June 6, 2017
For those who have been saying that domestic asset protection trusts (“DAPTs”) don’t work, the new Nevada Supreme Court case of Klabacka v Nelson has at least concluded that with regard to Nevada residents, Nevada asset protection trusts do work, even in highly sensitive situations that involve divorcing spouses.
Eric and Lynita Nelson (each, a “settlor”) created their own “separate property” trust (each with their own legal counsel’s input) and funded the respective trust with his or her separate property. This fact is important in that if the trusts had received community property, the outcome may have been different.
The trusts were converted to “asset protection trusts” in 2001. Eric later initiated divorce proceedings in 2009, which brings us now to this 2017 court opinion. Eric testified that the trusts were created for the purpose of protecting the assets from creditors (but no known creditors, at the time). This is interesting as well in that some attorneys in the field have raised the concern that simply making such an admission makes the trust funding a “per se” fraudulent transfer. This is of course not the case and this Klabacka case makes that more evident.
Back to the facts, a trustee in the Klabacka case was serving as the individual who held the discretion to make distributions to the beneficiaries, but subject to the settlor’s veto. The respective settlors, however, in the capacity of also being an “investment trustee,” retained the power to hold and manage the investments of the respective trust.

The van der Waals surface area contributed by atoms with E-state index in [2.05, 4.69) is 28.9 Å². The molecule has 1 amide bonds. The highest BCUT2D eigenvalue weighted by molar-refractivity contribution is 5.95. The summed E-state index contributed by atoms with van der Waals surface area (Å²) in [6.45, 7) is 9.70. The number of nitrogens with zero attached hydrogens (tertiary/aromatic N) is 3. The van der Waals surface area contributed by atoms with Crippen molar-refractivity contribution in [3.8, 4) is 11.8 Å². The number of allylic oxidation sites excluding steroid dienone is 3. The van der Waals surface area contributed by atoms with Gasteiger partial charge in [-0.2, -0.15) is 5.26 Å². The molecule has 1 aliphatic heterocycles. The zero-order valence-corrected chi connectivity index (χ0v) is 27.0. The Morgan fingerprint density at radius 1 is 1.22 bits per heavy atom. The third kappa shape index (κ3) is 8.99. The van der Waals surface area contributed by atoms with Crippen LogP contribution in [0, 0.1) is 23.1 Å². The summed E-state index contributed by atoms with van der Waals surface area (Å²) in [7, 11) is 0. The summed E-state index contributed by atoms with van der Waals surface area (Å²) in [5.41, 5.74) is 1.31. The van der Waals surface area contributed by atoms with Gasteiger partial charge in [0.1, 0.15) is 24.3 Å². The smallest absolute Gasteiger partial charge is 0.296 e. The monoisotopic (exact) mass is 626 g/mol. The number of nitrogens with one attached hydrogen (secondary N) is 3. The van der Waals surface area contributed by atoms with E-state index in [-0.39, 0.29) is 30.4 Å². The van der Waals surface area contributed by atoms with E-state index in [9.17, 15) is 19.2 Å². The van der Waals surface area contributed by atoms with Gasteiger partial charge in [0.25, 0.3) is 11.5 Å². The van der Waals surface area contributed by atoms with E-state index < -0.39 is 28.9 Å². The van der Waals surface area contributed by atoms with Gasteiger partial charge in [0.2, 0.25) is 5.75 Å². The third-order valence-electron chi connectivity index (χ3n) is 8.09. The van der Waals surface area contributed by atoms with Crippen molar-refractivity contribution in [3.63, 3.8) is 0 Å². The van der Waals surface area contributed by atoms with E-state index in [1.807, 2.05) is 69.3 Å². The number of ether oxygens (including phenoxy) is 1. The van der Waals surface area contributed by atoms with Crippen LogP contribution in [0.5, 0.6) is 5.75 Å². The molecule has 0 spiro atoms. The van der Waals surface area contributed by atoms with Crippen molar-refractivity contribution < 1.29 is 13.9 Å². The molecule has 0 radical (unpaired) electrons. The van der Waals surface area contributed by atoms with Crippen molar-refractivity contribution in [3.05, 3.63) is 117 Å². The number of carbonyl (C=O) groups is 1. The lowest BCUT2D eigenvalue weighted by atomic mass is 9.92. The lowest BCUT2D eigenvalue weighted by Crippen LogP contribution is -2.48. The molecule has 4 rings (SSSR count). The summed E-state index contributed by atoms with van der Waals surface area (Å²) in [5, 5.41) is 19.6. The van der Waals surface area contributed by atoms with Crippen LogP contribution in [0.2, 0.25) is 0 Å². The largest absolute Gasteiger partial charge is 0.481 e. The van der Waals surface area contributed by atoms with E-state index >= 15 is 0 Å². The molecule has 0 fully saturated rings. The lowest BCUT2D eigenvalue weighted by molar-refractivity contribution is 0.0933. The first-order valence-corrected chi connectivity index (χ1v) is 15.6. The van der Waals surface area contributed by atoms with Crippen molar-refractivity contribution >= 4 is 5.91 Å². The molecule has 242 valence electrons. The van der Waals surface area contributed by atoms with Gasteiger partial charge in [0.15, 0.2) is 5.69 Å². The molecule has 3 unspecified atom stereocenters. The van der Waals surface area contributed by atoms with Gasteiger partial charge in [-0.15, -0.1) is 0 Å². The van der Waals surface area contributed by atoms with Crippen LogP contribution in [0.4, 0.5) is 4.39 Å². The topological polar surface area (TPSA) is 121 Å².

The lower district court mentioned that the trusts could be invalidated because of the failure to follow some trust formalities. The Supreme Court disagreed, saying that this may be a basis for trustee liability, but not a basis to invalidate a trust.
The Supreme Court also ruled that when the trust agreement makes it clear that no creditors will have access to the trust assets, the court cannot consider extrinsic evidence to the contrary. In fact, considering such extrinsic evidence would be an abuse of the court’s exercise of its discretion.
The Supreme Court also reiterated the nature of the spendthrift provisions contained in the trust agreements are an effective prohibition on a court mandating that a trustee exercise the trustee’s discretionary powers in favor of a creditor, absent a showing of any fraudulent transfer.
The Supreme Court further confirms that (1) there are no applicable “exception creditors” here (i.e., super creditors who are not impeded by trust spendthrift clauses) and (2) there is no public policy exception to penetrating the spendthrift protections in cases involving alimony or child support claims (in contrast for example, per the court, to Florida case law, the Restatement (Third) of Trusts, and some other state laws). This is noteworthy in light of some other positions that view alimony and child support as “duties” versus creditor claims, meaning that the spendthrift barrier would not have applied to such “duty”-type claims.
Another comment of interest in the court opinion was that equitable remedies like constructive trust claims (in which the trust is deemed to be held for the creditor’s benefit) are not a way to pierce through the protective spendthrift nature of a trust unless and until some future specific legislation is passed to allow for that.
Bottom line, the protections afforded assets in properly designed asset protection trusts in the right circumstances are effective. Keep in mind however that having such a trust will not make the spouse’s obligations to pay alimony and child support any less enforceable against the spouse in connection with his own personal sources of income and personally owned assets.
Cite: Klabacka v. Nelson, 2017 WL 2303609 (Nev., May 25, 2017)